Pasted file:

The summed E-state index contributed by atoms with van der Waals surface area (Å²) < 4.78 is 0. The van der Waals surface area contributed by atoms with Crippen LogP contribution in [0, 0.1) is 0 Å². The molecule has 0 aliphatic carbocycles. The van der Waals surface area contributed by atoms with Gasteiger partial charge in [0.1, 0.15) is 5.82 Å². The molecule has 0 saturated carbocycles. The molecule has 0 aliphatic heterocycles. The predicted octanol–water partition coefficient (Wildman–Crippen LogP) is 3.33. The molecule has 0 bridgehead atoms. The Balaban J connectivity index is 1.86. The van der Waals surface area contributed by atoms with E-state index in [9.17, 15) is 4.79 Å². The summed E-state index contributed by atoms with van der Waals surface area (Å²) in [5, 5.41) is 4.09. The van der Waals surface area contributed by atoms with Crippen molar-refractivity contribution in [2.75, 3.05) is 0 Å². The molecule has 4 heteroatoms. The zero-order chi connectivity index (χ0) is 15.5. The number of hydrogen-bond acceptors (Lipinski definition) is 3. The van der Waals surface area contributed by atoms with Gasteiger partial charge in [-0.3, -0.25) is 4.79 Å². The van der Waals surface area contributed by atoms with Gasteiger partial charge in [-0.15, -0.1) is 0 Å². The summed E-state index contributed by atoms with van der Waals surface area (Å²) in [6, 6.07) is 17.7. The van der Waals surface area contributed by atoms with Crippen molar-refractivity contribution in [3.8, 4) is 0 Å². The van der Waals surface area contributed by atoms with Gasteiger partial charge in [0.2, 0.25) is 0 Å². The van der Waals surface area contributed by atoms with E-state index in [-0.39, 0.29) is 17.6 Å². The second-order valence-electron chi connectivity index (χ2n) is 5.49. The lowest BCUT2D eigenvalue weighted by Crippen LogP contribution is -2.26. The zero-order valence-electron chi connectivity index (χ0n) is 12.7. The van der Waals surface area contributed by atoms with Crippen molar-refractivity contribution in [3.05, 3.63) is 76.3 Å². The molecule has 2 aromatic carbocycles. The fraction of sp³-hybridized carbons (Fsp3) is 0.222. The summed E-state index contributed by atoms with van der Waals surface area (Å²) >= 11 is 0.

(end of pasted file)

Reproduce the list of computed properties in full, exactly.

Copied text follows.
The summed E-state index contributed by atoms with van der Waals surface area (Å²) < 4.78 is 0. The van der Waals surface area contributed by atoms with Crippen LogP contribution in [0, 0.1) is 0 Å². The molecule has 0 aliphatic carbocycles. The van der Waals surface area contributed by atoms with Gasteiger partial charge in [0.1, 0.15) is 5.82 Å². The molecule has 0 saturated carbocycles. The molecule has 0 aliphatic heterocycles. The predicted octanol–water partition coefficient (Wildman–Crippen LogP) is 3.33. The molecule has 0 bridgehead atoms. The Balaban J connectivity index is 1.86. The van der Waals surface area contributed by atoms with E-state index in [9.17, 15) is 4.79 Å². The summed E-state index contributed by atoms with van der Waals surface area (Å²) in [5, 5.41) is 4.09. The van der Waals surface area contributed by atoms with Crippen molar-refractivity contribution in [2.75, 3.05) is 0 Å². The molecule has 4 heteroatoms. The zero-order chi connectivity index (χ0) is 15.5. The number of hydrogen-bond acceptors (Lipinski definition) is 3. The van der Waals surface area contributed by atoms with Gasteiger partial charge in [-0.3, -0.25) is 4.79 Å². The van der Waals surface area contributed by atoms with Gasteiger partial charge in [-0.15, -0.1) is 0 Å². The summed E-state index contributed by atoms with van der Waals surface area (Å²) in [6, 6.07) is 17.7. The van der Waals surface area contributed by atoms with Crippen molar-refractivity contribution in [3.8, 4) is 0 Å². The van der Waals surface area contributed by atoms with Gasteiger partial charge in [0.2, 0.25) is 0 Å². The van der Waals surface area contributed by atoms with E-state index in [-0.39, 0.29) is 17.6 Å². The second-order valence-electron chi connectivity index (χ2n) is 5.49. The lowest BCUT2D eigenvalue weighted by Crippen LogP contribution is -2.26. The zero-order valence-electron chi connectivity index (χ0n) is 12.7. The van der Waals surface area contributed by atoms with Crippen molar-refractivity contribution in [3.05, 3.63) is 76.3 Å². The molecule has 2 aromatic carbocycles. The fraction of sp³-hybridized carbons (Fsp3) is 0.222. The summed E-state index contributed by atoms with van der Waals surface area (Å²) >= 11 is 0.